My Leadership Style

Studying leadership this year has allowed me to do in-depth studies on influential leaders, work together with my classmates to create projects, and really begin to see myself as a leader. I have realized that being a leader does not always mean taking charge of a group but can also mean simply guiding discussion among that group. I also learned that to be a leader, I first need to be an effective listener. I first learned about active listening in my speech 1100 class and could see that it is an integral aspect of communication. It is important to listen but also to show the person you are paying attention. Through this, others may be empowered and want to be a part of your team. My favorite elements of leadership are building a team, leading with goals, making decisions, and empowering others. In this class, I have learned to synthesize them in order to utilize all the skills I have developed over the course of the semester.

            Building a team requires twelve steps according to the reading “Twelve Ways to Better Team Building” by Ellen J. Belzer. I don’t think all of these are necessary to form an effective team but a few of them really resonated with me. Step three is to define the roles in the group. I think a great way to do this is not necessarily to tell people what to do and assign them tasks but rather ask for volunteers and make suggestions or create a rotation table so everyone takes turns. Another step I think is really important is using liberal doses of “we” and “our” because this really helps form a group identity and makes everyone feel involved. It is also important to ask for others’ opinions on certain things because the budget and schedule, etc. belong to the group, not an individual. The final step I think is really important is to develop an open atmosphere. This is one thing I think is absolutely necessary in team building because I want everyone to be able to voice their opinion in a safe environment. I would like my leadership style to include these three steps in team building. I really think team building is an important concept for any leader because in almost all cases, a team can reach a goal more efficiently than an individual.

            I will incorporate leading with goals into my leadership style because I think it is one of the most important parts of being a leader. Leading without a goal or with multiple goals really hinders the progress of the group. To lead effectively there must be a definite, central goal. I have seen first-hand through my service learning experience how leading with goals can really speed up the group’s progress because with the goal in mind, everyone is determined to meet that goal. At my service learning site, we helped the kindergarteners put on a talent show for the preschoolers. At first the kids didn’t really want to participate and some were too shy to sing and dance. The other teachers and I had the same goal but the students did not have the same goal. This meant they were not willing to participate and found the process tedious. After a week or so of this however, our goals became the kids’ goal as well and they all danced and sang and wanted to be better and perform well. Once we reached this turning point, we reached our goal in no time and made significantly better progress.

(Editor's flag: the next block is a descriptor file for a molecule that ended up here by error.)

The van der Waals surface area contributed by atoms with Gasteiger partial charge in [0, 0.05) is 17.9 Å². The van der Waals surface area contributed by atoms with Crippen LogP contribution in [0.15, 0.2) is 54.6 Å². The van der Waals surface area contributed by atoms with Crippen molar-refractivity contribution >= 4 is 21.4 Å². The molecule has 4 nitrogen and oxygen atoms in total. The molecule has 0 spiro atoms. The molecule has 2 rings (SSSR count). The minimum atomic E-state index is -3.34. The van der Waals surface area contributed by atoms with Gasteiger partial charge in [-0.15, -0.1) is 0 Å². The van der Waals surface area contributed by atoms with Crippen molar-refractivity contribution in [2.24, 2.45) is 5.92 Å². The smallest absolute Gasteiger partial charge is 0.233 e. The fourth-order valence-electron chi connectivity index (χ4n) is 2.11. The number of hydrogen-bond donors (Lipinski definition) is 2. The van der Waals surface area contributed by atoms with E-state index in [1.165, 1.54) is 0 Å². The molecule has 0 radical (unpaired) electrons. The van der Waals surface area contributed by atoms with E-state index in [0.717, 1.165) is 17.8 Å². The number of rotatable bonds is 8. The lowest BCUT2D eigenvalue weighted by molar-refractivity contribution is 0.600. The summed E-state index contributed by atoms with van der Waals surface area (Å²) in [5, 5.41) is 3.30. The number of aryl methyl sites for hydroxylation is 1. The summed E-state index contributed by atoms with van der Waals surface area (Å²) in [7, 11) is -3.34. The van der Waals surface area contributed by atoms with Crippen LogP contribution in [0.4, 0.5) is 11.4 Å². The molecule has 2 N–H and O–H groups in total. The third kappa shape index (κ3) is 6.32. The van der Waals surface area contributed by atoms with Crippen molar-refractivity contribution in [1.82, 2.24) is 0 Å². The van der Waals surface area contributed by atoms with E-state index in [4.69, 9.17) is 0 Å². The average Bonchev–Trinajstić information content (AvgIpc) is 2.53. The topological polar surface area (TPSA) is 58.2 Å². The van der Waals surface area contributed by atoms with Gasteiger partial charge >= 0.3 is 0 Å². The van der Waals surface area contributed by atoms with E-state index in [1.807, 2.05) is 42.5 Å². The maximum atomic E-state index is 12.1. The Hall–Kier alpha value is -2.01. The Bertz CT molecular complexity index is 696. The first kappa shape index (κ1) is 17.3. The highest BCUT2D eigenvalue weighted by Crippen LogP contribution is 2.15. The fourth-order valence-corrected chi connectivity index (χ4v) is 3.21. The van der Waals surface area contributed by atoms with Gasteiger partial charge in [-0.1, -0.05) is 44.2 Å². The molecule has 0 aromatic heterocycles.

Making decisions is often the hardest part of being a leader. Many times we are faced with difficult choices and opportunities and the results could be fantastic or disastrous. From studying the art of making decisions for a group, I have seen the many benefits of utilizing the process of inquiry over that of advocacy. Inquiry means that the people want to produce a solution everyone can agree with rather than approach the situation as a contest as in advocacy. I can also see the benefits of calling in experts when perhaps you are not as informed on something that others may be. Sometimes however, decisions must be made quickly. In this case, a leader must go with their best judgment after weighing out both options. I learned at my service learning site that sometimes inquiry can waste too much time. For instance, there was a child hanging off a bar at the playground and I deemed it too high for him to be on and helped him down. Although the child was upset, had I waited to ask the other instructors, he could have fallen and been badly injured. A leader must know when to be efficient in decision-making and when to slow down and call a meeting.